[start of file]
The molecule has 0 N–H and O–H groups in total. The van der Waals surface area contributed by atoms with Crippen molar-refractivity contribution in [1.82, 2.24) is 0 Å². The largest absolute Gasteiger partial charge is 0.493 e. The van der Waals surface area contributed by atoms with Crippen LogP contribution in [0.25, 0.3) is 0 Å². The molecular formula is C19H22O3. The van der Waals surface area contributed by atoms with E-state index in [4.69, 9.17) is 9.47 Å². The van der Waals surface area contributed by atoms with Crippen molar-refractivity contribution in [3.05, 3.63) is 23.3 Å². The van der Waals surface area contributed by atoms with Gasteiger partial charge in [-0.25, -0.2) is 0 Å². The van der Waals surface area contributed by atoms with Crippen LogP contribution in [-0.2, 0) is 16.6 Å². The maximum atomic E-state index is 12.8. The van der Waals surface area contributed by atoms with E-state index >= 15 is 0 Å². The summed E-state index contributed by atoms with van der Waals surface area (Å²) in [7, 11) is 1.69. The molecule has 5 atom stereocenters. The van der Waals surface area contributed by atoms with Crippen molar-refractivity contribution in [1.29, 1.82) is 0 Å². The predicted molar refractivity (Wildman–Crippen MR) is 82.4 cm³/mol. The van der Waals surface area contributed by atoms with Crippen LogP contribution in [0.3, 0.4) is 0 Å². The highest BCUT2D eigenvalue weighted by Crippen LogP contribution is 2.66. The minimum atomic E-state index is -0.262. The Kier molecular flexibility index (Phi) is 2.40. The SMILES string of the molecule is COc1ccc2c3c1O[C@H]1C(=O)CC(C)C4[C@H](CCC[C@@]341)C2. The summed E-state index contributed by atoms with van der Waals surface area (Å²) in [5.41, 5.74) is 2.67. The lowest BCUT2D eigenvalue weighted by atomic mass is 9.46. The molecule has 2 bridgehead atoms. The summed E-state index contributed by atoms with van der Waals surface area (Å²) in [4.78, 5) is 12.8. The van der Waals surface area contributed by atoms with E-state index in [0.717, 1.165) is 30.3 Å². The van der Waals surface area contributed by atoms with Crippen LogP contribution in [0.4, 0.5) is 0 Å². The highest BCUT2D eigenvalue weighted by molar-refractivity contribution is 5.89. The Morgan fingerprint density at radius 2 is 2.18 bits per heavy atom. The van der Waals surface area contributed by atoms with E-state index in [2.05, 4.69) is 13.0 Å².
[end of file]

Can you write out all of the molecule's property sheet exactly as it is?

The molecule has 0 N–H and O–H groups in total. The van der Waals surface area contributed by atoms with Crippen molar-refractivity contribution in [1.82, 2.24) is 0 Å². The largest absolute Gasteiger partial charge is 0.493 e. The van der Waals surface area contributed by atoms with Crippen LogP contribution in [0.25, 0.3) is 0 Å². The molecular formula is C19H22O3. The van der Waals surface area contributed by atoms with E-state index in [4.69, 9.17) is 9.47 Å². The van der Waals surface area contributed by atoms with Crippen molar-refractivity contribution in [3.05, 3.63) is 23.3 Å². The van der Waals surface area contributed by atoms with Gasteiger partial charge in [-0.25, -0.2) is 0 Å². The van der Waals surface area contributed by atoms with Crippen LogP contribution in [-0.2, 0) is 16.6 Å². The maximum atomic E-state index is 12.8. The van der Waals surface area contributed by atoms with E-state index >= 15 is 0 Å². The summed E-state index contributed by atoms with van der Waals surface area (Å²) in [7, 11) is 1.69. The molecule has 5 atom stereocenters. The van der Waals surface area contributed by atoms with Crippen molar-refractivity contribution in [1.29, 1.82) is 0 Å². The predicted molar refractivity (Wildman–Crippen MR) is 82.4 cm³/mol. The van der Waals surface area contributed by atoms with Crippen LogP contribution in [0.3, 0.4) is 0 Å². The highest BCUT2D eigenvalue weighted by Crippen LogP contribution is 2.66. The minimum atomic E-state index is -0.262. The Kier molecular flexibility index (Phi) is 2.40. The SMILES string of the molecule is COc1ccc2c3c1O[C@H]1C(=O)CC(C)C4[C@H](CCC[C@@]341)C2. The summed E-state index contributed by atoms with van der Waals surface area (Å²) in [5.41, 5.74) is 2.67. The lowest BCUT2D eigenvalue weighted by atomic mass is 9.46. The molecule has 2 bridgehead atoms. The summed E-state index contributed by atoms with van der Waals surface area (Å²) in [4.78, 5) is 12.8. The van der Waals surface area contributed by atoms with E-state index in [0.717, 1.165) is 30.3 Å². The van der Waals surface area contributed by atoms with Crippen LogP contribution in [0.4, 0.5) is 0 Å². The highest BCUT2D eigenvalue weighted by molar-refractivity contribution is 5.89. The Morgan fingerprint density at radius 2 is 2.18 bits per heavy atom. The van der Waals surface area contributed by atoms with E-state index in [2.05, 4.69) is 13.0 Å².